“Development and welfare schemes for the vulnerable, by its nature, are discriminatory in approach.” Do you agree? Give reasons for your answer. (250 words)

India has been proactive in formulating welfare schemes targeting its vulnerable population. The question arises whether these schemes, by their nature, are discriminatory in approach.

Are Development and Welfare Schemes Discriminatory in Approach?

  • Targeted Approach: Many schemes are designed specifically for certain vulnerable groups, ensuring they receive the necessary benefits. For instance, the Umbrella Programme for Development of Scheduled Tribes and Scheduled Castes focuses on the upliftment of these communities.
  • Inclusivity: While some schemes target specific groups, others like the Pradhan Mantri Awas Yojna aim for broader inclusivity, benefiting both rural and urban populations.
  • Geographical Discrimination: Schemes like the North-East Industrial Development Scheme (NEIDS) 2017 focus on specific regions, in this case, the North Eastern Region, to promote industrialization.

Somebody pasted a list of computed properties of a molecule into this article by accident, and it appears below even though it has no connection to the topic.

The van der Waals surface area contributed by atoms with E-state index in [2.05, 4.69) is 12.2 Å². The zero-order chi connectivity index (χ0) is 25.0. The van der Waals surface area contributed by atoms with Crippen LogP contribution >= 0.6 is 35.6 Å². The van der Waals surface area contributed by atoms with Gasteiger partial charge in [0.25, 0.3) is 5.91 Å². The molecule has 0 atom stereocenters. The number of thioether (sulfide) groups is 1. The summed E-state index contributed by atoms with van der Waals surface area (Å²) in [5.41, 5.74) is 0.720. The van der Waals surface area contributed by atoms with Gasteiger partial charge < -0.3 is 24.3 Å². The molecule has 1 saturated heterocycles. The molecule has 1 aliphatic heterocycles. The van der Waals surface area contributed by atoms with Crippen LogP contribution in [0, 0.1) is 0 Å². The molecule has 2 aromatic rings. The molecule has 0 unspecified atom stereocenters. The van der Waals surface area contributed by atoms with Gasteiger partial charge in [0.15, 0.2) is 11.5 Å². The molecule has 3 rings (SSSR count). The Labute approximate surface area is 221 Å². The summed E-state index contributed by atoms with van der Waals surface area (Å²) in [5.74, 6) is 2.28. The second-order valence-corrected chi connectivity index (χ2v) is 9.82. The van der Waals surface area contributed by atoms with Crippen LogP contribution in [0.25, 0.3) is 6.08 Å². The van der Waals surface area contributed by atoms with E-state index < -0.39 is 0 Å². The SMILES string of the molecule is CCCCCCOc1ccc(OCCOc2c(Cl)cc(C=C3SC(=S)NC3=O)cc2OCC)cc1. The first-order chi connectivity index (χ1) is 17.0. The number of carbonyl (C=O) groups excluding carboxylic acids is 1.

• Gender-Specific Initiatives: Schemes such as Beti Bachao Beti Padhao aim to address gender disparities, focusing on the girl child.
  • Financial Allocation: Some major initiatives like Namami Gange and Ayushman Bharat have received more funding than they have spent since their inception.

Reasons for the Approach

  • Historical Disadvantages: Certain communities have faced historical disadvantages, necessitating targeted schemes for their upliftment.
  • Diverse Needs: India’s diverse population requires varied solutions. A one-size-fits-all approach might not address specific challenges faced by different groups.
  • Economic Disparities: Regions like the North-East have unique challenges that require specialized schemes for development.
  • Gender Inequalities: Persistent gender inequalities in India make gender-specific schemes essential.

While some may perceive the targeted nature of welfare schemes as discriminatory, it is essential to understand that these schemes aim to bridge historical, social, and economic gaps. A balanced approach, combining both targeted and universal schemes, can ensure comprehensive development and welfare for all.

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